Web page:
Staking a claim: for many Turks watching the TV pictures of armed Kurdish irregulars surging through the streets of Kirkuk in early April, it was as if they were seeing one of their darkest nightmares come to life.

Author:Gorvett, Jon
Position:Current Affairs
 
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While the jolting, videophone images of peshmergas waving Kalashnikovs, smashing statues of Saddam Hussein and carting off wagonloads of booty might elsewhere have been a cause for rejoicing, for the Turkish authorities, they were a causus beli.

Since long before the US-led invasion of Iraq took place, the Turkish government and its military and civil leaders have been warning anyone who would listen that Ankara could not tolerate the establishment of an independent Kurdish state in Northern Iraq, nor any Kurdish takeover in the two major cities of the region, and in particular Kirktik.

Yet, on 10 April, Forces from the Patriotic Union of Kurdistan (PUK), led by Jalal Talabani, did precisely that.

Only a few days before, US Secretary of State Colin Powell had visited Ankara and promised Turkish Prime Minister Recip Tayyip Erdogan and Foreign Minister Abdullah Gui that any takeover of the two cities would be managed under US military control. Yet, as the first pictures came on Turkish TV screens, there was not a single US soldier in sight.

As The Middle East went to print, US officials were working towards a solution. Washington has reassured the Turks that, despite appearances, all was just had been promised and would remain that way. Many Kurdish troops withdrew from the town, while Turkish military observers were allowed in to allay further anxiety in Ankara. Meanwhile, a US regiment, the 173rd, was posted in Kirkuk.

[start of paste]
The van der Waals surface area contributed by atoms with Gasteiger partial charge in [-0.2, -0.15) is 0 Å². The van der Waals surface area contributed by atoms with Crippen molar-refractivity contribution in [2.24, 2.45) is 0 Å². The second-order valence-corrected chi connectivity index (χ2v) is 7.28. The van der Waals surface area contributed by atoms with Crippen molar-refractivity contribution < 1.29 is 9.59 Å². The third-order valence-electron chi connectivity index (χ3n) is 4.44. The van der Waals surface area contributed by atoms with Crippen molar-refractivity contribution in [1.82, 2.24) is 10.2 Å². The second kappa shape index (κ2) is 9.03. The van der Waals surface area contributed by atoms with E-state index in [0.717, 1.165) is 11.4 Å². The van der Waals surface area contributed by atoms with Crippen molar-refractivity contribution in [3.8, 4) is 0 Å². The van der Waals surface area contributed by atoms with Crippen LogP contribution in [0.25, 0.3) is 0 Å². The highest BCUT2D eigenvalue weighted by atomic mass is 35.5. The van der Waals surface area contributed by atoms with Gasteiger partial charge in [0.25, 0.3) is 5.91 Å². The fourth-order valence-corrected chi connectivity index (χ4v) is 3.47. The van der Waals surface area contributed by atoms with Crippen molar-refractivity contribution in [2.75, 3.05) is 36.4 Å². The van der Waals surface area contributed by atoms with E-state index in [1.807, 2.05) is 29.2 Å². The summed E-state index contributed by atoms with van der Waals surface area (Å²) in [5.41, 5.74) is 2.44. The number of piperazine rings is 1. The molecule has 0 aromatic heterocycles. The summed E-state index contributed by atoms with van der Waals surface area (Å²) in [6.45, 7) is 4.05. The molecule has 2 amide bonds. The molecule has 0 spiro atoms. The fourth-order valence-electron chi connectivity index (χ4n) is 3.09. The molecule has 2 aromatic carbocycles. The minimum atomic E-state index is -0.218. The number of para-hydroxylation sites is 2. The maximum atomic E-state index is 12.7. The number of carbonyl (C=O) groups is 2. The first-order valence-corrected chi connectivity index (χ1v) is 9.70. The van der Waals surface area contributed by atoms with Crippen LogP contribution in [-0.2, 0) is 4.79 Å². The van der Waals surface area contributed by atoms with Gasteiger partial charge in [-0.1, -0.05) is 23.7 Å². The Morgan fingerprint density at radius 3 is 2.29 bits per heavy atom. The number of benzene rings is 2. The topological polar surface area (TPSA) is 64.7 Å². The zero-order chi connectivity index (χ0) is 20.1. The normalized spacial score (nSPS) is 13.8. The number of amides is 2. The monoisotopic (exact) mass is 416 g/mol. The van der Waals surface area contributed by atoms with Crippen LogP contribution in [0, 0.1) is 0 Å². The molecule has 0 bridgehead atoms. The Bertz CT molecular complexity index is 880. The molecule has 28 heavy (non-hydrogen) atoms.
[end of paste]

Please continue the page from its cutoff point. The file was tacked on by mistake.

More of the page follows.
Whatever the eventual outcome, the events of recent weeks have revealed the high sensitivity that exists in Turkey towards Northern Iraq, and in particular to the Kurds that live there.

"The war against Iraq was hugely unpopular here," the respected columnist and broadcaster Haluk Sahin told The Middle East, "yet a Turkish military intervention into Northern Iraq would get public support."

Ankara's policy towards Northern Iraq has long been shaped by events within Turkey itself--and in particular the long conflict over the rights of the ethnic Kurdish minority within the unitary Turkish state.

Some 12m ethnic Kurds are thought to live within Turkey's borders--though no official figures exist--with the bulk of the population living in the provinces of Turkey's southeast, the region bordering Northern Iraq.

For many years, these ethnic Kurds were denied elementary rights within the Turkish state. Uprisings occurred, with the most recent beginning in the mid-1980s. This was led by the then-Marxist Kurdish Worker's Party (PKK)...

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